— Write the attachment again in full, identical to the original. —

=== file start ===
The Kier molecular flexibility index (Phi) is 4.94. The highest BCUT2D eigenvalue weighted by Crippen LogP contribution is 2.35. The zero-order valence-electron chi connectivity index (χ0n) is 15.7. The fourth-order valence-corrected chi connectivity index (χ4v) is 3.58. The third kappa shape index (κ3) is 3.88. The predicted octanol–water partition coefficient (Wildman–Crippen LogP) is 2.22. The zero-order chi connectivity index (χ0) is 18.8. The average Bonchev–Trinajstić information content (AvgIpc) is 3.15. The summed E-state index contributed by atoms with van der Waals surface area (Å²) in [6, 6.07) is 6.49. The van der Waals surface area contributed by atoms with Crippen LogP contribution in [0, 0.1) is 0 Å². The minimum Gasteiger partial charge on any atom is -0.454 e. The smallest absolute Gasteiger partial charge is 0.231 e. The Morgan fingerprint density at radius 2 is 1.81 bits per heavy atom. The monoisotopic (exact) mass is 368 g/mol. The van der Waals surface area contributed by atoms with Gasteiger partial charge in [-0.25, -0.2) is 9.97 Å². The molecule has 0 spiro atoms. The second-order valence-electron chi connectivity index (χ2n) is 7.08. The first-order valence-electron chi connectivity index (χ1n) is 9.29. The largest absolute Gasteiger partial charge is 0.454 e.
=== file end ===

The Kier molecular flexibility index (Phi) is 4.94. The highest BCUT2D eigenvalue weighted by Crippen LogP contribution is 2.35. The zero-order valence-electron chi connectivity index (χ0n) is 15.7. The fourth-order valence-corrected chi connectivity index (χ4v) is 3.58. The third kappa shape index (κ3) is 3.88. The predicted octanol–water partition coefficient (Wildman–Crippen LogP) is 2.22. The zero-order chi connectivity index (χ0) is 18.8. The average Bonchev–Trinajstić information content (AvgIpc) is 3.15. The summed E-state index contributed by atoms with van der Waals surface area (Å²) in [6, 6.07) is 6.49. The van der Waals surface area contributed by atoms with Crippen LogP contribution in [0, 0.1) is 0 Å². The minimum Gasteiger partial charge on any atom is -0.454 e. The smallest absolute Gasteiger partial charge is 0.231 e. The Morgan fingerprint density at radius 2 is 1.81 bits per heavy atom. The monoisotopic (exact) mass is 368 g/mol. The van der Waals surface area contributed by atoms with Gasteiger partial charge in [-0.25, -0.2) is 9.97 Å². The molecule has 0 spiro atoms. The second-order valence-electron chi connectivity index (χ2n) is 7.08. The first-order valence-electron chi connectivity index (χ1n) is 9.29. The largest absolute Gasteiger partial charge is 0.454 e.